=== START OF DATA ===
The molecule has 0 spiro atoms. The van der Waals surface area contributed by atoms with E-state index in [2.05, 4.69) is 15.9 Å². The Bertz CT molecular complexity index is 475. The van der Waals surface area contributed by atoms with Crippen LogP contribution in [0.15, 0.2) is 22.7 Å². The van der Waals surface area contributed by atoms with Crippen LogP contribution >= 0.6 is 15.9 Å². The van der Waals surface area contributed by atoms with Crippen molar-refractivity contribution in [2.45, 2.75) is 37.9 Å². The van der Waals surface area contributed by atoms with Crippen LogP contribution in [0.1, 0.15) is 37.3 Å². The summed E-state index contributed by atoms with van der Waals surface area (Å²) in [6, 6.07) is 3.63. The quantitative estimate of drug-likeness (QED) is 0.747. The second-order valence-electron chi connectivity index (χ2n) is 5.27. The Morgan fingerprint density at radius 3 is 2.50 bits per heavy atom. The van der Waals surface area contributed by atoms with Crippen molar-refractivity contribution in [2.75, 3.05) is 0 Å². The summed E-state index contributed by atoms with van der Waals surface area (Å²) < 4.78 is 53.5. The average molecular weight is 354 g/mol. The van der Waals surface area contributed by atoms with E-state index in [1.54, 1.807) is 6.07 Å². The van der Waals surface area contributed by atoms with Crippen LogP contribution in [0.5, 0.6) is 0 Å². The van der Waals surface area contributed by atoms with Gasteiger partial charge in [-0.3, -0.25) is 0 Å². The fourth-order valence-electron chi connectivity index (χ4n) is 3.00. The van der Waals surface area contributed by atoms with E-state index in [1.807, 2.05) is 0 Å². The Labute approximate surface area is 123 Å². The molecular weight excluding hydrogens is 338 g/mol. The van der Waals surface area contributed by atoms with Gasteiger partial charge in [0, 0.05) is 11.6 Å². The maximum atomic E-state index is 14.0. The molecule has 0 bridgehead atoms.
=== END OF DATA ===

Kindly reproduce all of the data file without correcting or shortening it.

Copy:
The molecule has 0 spiro atoms. The van der Waals surface area contributed by atoms with E-state index in [2.05, 4.69) is 15.9 Å². The Bertz CT molecular complexity index is 475. The van der Waals surface area contributed by atoms with Crippen LogP contribution in [0.15, 0.2) is 22.7 Å². The van der Waals surface area contributed by atoms with Crippen LogP contribution >= 0.6 is 15.9 Å². The van der Waals surface area contributed by atoms with Crippen molar-refractivity contribution in [2.45, 2.75) is 37.9 Å². The van der Waals surface area contributed by atoms with Crippen LogP contribution in [0.1, 0.15) is 37.3 Å². The summed E-state index contributed by atoms with van der Waals surface area (Å²) in [6, 6.07) is 3.63. The quantitative estimate of drug-likeness (QED) is 0.747. The second-order valence-electron chi connectivity index (χ2n) is 5.27. The Morgan fingerprint density at radius 3 is 2.50 bits per heavy atom. The van der Waals surface area contributed by atoms with Crippen molar-refractivity contribution in [2.75, 3.05) is 0 Å². The summed E-state index contributed by atoms with van der Waals surface area (Å²) < 4.78 is 53.5. The average molecular weight is 354 g/mol. The van der Waals surface area contributed by atoms with E-state index in [1.54, 1.807) is 6.07 Å². The van der Waals surface area contributed by atoms with Crippen LogP contribution in [0.5, 0.6) is 0 Å². The van der Waals surface area contributed by atoms with Gasteiger partial charge in [-0.3, -0.25) is 0 Å². The fourth-order valence-electron chi connectivity index (χ4n) is 3.00. The van der Waals surface area contributed by atoms with E-state index in [1.807, 2.05) is 0 Å². The Labute approximate surface area is 123 Å². The molecular weight excluding hydrogens is 338 g/mol. The van der Waals surface area contributed by atoms with Gasteiger partial charge in [0, 0.05) is 11.6 Å². The maximum atomic E-state index is 14.0. The molecule has 0 bridgehead atoms.